The apparent on-ice heart attack or cardiac arrest of former Vancouver Giants hockey player Craig Cunningham begs the question: should recreational and elite athletes be screened for risks that may lead to such collapses, or worse, sudden death?
The Vancouver Giants and all Western Hockey League teams require prospects to undergo cardiac tests to be cleared for play, but it’s unknown whether Cunningham had any testing done in the past five years since leaving the Giants.
It’s also uncertain if the 26-year old Trail, B.C. native who now captains the Tucson Roadrunners, had any pre-existing conditions that could cause his collapse moments before last Saturday’s American Hockey League game against the Manitoba Moose. He received cardiopulmonary resuscitation (CPR) on the ice as well as en route to hospital. He was listed in critical condition Monday.
The entire issue of screening athletes for such tragic events is contentious because of the potential for false positives, costs and the rarity of problems found, but a two-year study done on B.C. athletes sheds new light on the best, most cost-effective methods to identify those with risk factors if indeed screening is desired by individuals or sports teams.
In the recently published Canadian Journal of Cardiology study, researchers at Vancouver General Hospital, UBC, Sports Cardiology B.C. and the Vancouver Coastal Health Research Institute, revealed underlying cardiac disease is rare.
Only half of one per cent of about 1,400 athletes had signs and symptoms that could lead to sudden cardiac death. Of seven athletes screened and found to have cardiovascular abnormalities, six had abnormal ECGs; the other athlete had a history of fainting, chest pain and palpitations that were later diagnosed as being related to a condition known as mitral valve prolapse.
Most sudden cardiac deaths in athletes occur by surprise since the majority of athletes who fall victim have no apparent prior symptoms.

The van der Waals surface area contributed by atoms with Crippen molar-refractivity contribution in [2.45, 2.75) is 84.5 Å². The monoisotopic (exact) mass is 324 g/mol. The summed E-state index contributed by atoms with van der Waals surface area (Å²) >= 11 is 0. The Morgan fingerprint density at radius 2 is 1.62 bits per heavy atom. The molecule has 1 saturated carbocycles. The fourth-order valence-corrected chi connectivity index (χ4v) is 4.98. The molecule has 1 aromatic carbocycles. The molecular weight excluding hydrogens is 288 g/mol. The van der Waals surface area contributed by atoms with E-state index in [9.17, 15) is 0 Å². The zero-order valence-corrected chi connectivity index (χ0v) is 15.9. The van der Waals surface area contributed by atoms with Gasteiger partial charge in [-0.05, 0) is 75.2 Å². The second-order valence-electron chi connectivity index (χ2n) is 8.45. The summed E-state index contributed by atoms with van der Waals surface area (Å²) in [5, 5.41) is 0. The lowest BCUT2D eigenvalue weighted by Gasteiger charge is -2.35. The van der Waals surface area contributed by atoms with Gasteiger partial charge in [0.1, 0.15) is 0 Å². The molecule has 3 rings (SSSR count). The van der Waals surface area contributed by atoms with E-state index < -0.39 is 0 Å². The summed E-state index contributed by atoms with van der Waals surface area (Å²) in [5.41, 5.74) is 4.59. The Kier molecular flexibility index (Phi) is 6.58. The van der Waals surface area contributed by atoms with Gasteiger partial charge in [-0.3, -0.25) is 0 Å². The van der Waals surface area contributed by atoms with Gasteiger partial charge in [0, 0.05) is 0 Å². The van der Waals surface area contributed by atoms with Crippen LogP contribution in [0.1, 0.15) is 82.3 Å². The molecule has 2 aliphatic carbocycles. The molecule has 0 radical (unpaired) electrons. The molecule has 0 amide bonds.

Cardiologist Dr. Saul Isserow said most medical and sporting bodies agree that athletes should be aware of their personal and family medical history and undergo some testing before participation in elite competitive sports.
But there are no general Canadian guidelines for young athletes so the study in 12- to 35-year olds sought to understand the prevalence of risk factors and the most cost-effective way to evaluate players to identify abnormalities.
Researchers learned a refined questionnaire they developed was a highly effective screening tool when used in combination with ECGs.
Said Dr. James McKinney, a cardiologist and lead author: “The whole question of screening is a highly contested topic. Exercise is incredibly safe and there’s no disputing the tremendous health benefits of exercise.
“But I think as long as young athletes suffer sudden cardiac death, there will also be a question of how could this have been prevented. We believe our method of a more detailed questionnaire and an ECG is a feasible, practical method.”
In the study, the government cost of an ECG was under $15 but if a specialist physician (cardiologist) was also consulted after abnormalities were detected and further tests performed, the cost for a diagnosis and treatment plan rose to about $3,800. Local researchers are optimistic a new, much larger study being done in Britain will validate their approach and definitively answer the question: does screening save lives?
McKinney cautioned that ECGs in athletes may look different than those on non-athletes so interpretations of such tests should be done by experts.
Isserow agreed, saying screening can be a bit like opening Pandora’s Box; anxiety-provoking false positives and higher medicare costs may accrue if it’s not done properly. He suggests doctors refer athletes and other patients to the Sports Cardiology B.C. program at UBC Hospital which opened Monday.
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